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Subject: RE: Brahms Lullaby
From: Barbara
Date: 12 Oct 98 - 06:56 AM

Whereas, as an American kid growing up, I knew the name of that particular lullaby was "Brahms Lullaby" long before I had a clue who Brahms was. My mother sang it, and that's how we asked for it.
Blessings,
Barbara


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Subject: RE: Brahms Lullaby
From: malena
Date: 12 Oct 98 - 03:13 PM

Andreas, I wouldn´t even have remembered the first verse, that is, everthing except the third line. "Mit Näglein besteckt", is that some kind of sadistic ritual? Does it really say "Näglein"??? (Oder Nelklein oder so?, to all non-germanistics: to me that means something like "pierced with nails...")

Barbara, funny that Americans have Brahms in the name, while Germans usually know the song and know who Brahms was but would never make a connection between these (unless there experts)...

Daniel


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Subject: RE: Brahms Lullaby
From: AndreasW
Date: 13 Oct 98 - 01:41 AM

I never thought about the meaning of the text until now.
I looked it up, and wherever I looked (on the web, in a book)
it says "Mit Näglein besteckt"
Perhaps these small nails (Näglein) are the thorns of the Roses?
I don't know, sorry.
cu,Andreas


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Subject: RE: Brahms Lullaby
From: Wolfgang
Date: 13 Oct 98 - 07:00 AM

that was an unsolved riddle for me when I was young and it still is.


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Subject: RE: Brahms Lullaby
From: Jerry Friedman
Date: 13 Oct 98 - 05:11 PM

I know it wouldn't be good writing, but could the nails be stuck in the bed or cradle? Perhaps for decoration?

Does anyone know who wrote the German words?

Does anyone know whether this is really by Brahms, or is it a folk song he arranged, like "Da unten im Tale", "Mein Maedel hat ein Rosenmund", and others?


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Subject: RE: Brahms Lullaby
From: Jerry Friedman again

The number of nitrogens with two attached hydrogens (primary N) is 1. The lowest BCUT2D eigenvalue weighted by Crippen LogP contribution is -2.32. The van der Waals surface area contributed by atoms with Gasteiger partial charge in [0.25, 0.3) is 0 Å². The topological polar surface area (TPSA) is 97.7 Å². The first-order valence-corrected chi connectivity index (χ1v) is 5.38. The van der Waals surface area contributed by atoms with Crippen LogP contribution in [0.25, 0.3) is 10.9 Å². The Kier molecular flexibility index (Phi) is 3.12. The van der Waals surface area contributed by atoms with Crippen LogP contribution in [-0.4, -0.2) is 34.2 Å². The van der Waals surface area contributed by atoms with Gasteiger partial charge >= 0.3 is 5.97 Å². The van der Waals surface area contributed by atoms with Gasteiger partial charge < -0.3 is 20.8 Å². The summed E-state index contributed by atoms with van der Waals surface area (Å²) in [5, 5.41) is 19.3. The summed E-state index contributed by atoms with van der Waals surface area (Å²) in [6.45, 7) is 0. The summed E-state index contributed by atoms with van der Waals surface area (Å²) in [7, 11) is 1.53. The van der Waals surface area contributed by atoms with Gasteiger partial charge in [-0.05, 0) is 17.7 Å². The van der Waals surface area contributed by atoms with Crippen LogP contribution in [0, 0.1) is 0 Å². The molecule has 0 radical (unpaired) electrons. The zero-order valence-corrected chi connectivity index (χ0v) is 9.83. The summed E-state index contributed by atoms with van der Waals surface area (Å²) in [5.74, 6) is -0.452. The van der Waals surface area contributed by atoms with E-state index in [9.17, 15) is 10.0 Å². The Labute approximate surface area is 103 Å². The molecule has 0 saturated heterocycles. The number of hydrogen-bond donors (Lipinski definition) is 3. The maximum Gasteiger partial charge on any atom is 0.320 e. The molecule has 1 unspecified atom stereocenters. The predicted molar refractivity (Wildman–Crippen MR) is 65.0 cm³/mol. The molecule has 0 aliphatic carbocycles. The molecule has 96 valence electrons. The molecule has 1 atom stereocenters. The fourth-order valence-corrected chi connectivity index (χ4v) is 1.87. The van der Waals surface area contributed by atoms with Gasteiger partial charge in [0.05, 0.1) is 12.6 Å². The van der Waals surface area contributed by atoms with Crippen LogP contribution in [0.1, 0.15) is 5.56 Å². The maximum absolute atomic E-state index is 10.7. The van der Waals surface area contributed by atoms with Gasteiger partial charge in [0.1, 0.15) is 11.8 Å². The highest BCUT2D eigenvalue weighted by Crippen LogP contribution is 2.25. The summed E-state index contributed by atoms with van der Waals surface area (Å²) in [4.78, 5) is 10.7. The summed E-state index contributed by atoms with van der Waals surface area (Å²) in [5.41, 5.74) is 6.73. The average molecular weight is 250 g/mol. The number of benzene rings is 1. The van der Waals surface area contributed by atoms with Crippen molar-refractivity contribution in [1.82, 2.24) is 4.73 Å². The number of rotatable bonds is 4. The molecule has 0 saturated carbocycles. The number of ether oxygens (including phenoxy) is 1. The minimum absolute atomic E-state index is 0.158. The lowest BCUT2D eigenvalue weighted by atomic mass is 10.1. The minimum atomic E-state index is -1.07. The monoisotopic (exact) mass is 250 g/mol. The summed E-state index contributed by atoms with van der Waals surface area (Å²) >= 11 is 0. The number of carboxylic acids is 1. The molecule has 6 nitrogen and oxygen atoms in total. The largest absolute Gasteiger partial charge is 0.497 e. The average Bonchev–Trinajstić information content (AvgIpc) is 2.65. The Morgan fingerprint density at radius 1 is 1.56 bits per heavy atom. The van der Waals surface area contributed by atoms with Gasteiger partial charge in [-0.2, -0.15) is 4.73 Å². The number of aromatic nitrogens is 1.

Date: 13 Oct 98 - 05:12 PM

And is anyone willing to provide a translation into English?


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Subject: Lyr Add: GUTEN ABEND, GUTE NACHT / BRAHMS' LULLABY
From: AndreasW
Date: 14 Oct 98 - 05:04 AM

I am willing, my attempt at a translation
I did not try to make it into rhymes,
I tried to get a translation quite near the German version.
But please consider: I only learned English at school ;-)
(translation in italic)

Brahms: Guten Abend, Gute Nacht

Guten Abend, gute Nacht,
   Good Evening, good night
Mit Rosen bedacht,
   given roses
Mit Näglein besteckt,
   stabbed with small nails
Schlupf unter die Deck'
   slip under your coverlet
Morgen früh, so Gott will,
   tomorrow morning if God likes
Wirst du wieder geweckt.
   you will be woken again.
Morgen früh, so Gott will,
   tomorrow morning if God likes
Wirst du wieder geweckt.
   you will be woken again.

Guten Abend, gute Nacht,
   Good Evening, good night
Von Englein bewacht,
   guarded by small angels
Die zeigen im Traum
   who show in your dream
Dir Christkindleins Baum.
   to you Christ baby's small tree
Schlaf nun selig und süß,
   sleep now blessedly and sweetly
Schau im Traum's Paradies.
   Look into dream's paradise
Schlaf nun selig und süß,
   sleep now blessedly and sweetly
Schau im Traum's Paradies.
   Look into dream's paradise



cu, Andreas


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Subject: RE: Brahms Lullaby
From: Wolfgang
Date: 15 Oct 98 - 03:52 PM

Jerry, verse 1 comes from "Des Knaben Wunderhorn", a very old song collection, so it is definitely trad/anon, verse 2 has been added by Georg Scherer.

Wolfgang


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Subject: RE: Brahms Lullaby
From: Jerry Friedman
Date: 15 Oct 98 - 06:21 PM

Danke schön, Andreas und Wolfgang!

I'm still wondering about the nails. Could the thing covered with roses and stuck with nails be the blanket (or coverlet)? Back when the verses in Des Knaben Wunderhorn were written, did people nail the blanket to the crib (leaving one side open to slip the baby under), by any chance? Or does the German have to mean that the baby has been stuck with nails? Yuck. Unless there's supposed to be a connection with the Christ child?


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Subject: RE: Brahms Lullaby
From: Jerry Friedman
Date: 07 Mar 99 - 06:40 PM

This seems to be my day for Brahms. If anyone still cares--I recently saw a translation (in the liner notes to Twilight and Innocence, an album by Heidi Grant Murphy, soprano, and Kevin Murphy, piano). They translated "Naeglein" as "carnations". So Daniel Malena was on the right track. I guess the connection is that carnations smell like cloves, and cloves look like nails. After all, one English name for carnations--clove pinks--comes from the French word for nail--clou.


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Subject: RE: Brahms Lullaby
From: Wolfgang
Date: 19 Mar 99 - 08:19 AM